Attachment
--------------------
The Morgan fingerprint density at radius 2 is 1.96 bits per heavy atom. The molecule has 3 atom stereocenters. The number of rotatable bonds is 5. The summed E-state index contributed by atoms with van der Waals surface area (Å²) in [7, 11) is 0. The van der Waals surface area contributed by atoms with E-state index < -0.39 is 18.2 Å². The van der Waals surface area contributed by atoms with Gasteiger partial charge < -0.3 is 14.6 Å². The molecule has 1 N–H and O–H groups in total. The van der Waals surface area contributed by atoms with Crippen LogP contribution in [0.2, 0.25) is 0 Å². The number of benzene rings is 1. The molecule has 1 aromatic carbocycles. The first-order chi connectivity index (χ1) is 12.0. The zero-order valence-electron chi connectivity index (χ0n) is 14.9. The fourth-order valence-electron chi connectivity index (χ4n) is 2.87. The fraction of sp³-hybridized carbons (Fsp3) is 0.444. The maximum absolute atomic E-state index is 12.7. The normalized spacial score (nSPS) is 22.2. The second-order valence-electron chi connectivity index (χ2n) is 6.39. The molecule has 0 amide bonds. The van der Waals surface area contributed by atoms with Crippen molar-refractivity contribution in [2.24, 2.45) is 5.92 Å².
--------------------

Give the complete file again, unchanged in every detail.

The Morgan fingerprint density at radius 2 is 1.96 bits per heavy atom. The molecule has 3 atom stereocenters. The number of rotatable bonds is 5. The summed E-state index contributed by atoms with van der Waals surface area (Å²) in [7, 11) is 0. The van der Waals surface area contributed by atoms with E-state index < -0.39 is 18.2 Å². The van der Waals surface area contributed by atoms with Gasteiger partial charge < -0.3 is 14.6 Å². The molecule has 1 N–H and O–H groups in total. The van der Waals surface area contributed by atoms with Crippen LogP contribution in [0.2, 0.25) is 0 Å². The number of benzene rings is 1. The molecule has 1 aromatic carbocycles. The first-order chi connectivity index (χ1) is 12.0. The zero-order valence-electron chi connectivity index (χ0n) is 14.9. The fourth-order valence-electron chi connectivity index (χ4n) is 2.87. The fraction of sp³-hybridized carbons (Fsp3) is 0.444. The maximum absolute atomic E-state index is 12.7. The normalized spacial score (nSPS) is 22.2. The second-order valence-electron chi connectivity index (χ2n) is 6.39. The molecule has 0 amide bonds. The van der Waals surface area contributed by atoms with Crippen molar-refractivity contribution in [2.24, 2.45) is 5.92 Å².